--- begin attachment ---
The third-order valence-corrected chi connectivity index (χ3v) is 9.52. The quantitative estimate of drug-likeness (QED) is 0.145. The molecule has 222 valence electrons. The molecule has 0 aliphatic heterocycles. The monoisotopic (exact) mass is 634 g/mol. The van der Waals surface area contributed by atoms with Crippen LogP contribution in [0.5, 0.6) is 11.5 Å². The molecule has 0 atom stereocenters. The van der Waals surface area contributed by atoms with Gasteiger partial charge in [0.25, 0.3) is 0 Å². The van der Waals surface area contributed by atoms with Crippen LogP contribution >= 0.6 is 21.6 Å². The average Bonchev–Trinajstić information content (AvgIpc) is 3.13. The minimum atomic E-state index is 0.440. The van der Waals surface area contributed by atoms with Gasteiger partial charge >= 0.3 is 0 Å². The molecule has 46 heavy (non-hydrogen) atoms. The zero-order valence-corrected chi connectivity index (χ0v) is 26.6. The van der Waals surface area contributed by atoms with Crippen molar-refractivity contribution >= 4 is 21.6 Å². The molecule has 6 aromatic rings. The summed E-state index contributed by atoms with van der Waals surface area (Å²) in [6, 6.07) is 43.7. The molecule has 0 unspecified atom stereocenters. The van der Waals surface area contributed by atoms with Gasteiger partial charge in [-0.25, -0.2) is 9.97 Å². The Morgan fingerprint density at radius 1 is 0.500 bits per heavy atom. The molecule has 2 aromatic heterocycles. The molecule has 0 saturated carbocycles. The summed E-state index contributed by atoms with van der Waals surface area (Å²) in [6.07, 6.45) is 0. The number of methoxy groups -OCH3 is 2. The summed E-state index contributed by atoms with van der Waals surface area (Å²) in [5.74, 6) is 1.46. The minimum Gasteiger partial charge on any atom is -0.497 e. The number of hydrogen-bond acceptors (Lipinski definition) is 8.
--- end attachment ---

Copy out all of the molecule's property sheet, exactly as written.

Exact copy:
The third-order valence-corrected chi connectivity index (χ3v) is 9.52. The quantitative estimate of drug-likeness (QED) is 0.145. The molecule has 222 valence electrons. The molecule has 0 aliphatic heterocycles. The monoisotopic (exact) mass is 634 g/mol. The van der Waals surface area contributed by atoms with Crippen LogP contribution in [0.5, 0.6) is 11.5 Å². The molecule has 0 atom stereocenters. The van der Waals surface area contributed by atoms with Gasteiger partial charge in [0.25, 0.3) is 0 Å². The van der Waals surface area contributed by atoms with Crippen LogP contribution >= 0.6 is 21.6 Å². The average Bonchev–Trinajstić information content (AvgIpc) is 3.13. The minimum atomic E-state index is 0.440. The van der Waals surface area contributed by atoms with Gasteiger partial charge >= 0.3 is 0 Å². The molecule has 46 heavy (non-hydrogen) atoms. The zero-order valence-corrected chi connectivity index (χ0v) is 26.6. The van der Waals surface area contributed by atoms with Crippen molar-refractivity contribution >= 4 is 21.6 Å². The molecule has 6 aromatic rings. The summed E-state index contributed by atoms with van der Waals surface area (Å²) in [6, 6.07) is 43.7. The molecule has 0 unspecified atom stereocenters. The van der Waals surface area contributed by atoms with Gasteiger partial charge in [-0.25, -0.2) is 9.97 Å². The Morgan fingerprint density at radius 1 is 0.500 bits per heavy atom. The molecule has 2 aromatic heterocycles. The molecule has 0 saturated carbocycles. The summed E-state index contributed by atoms with van der Waals surface area (Å²) in [6.07, 6.45) is 0. The number of methoxy groups -OCH3 is 2. The summed E-state index contributed by atoms with van der Waals surface area (Å²) in [5.74, 6) is 1.46. The minimum Gasteiger partial charge on any atom is -0.497 e. The number of hydrogen-bond acceptors (Lipinski definition) is 8.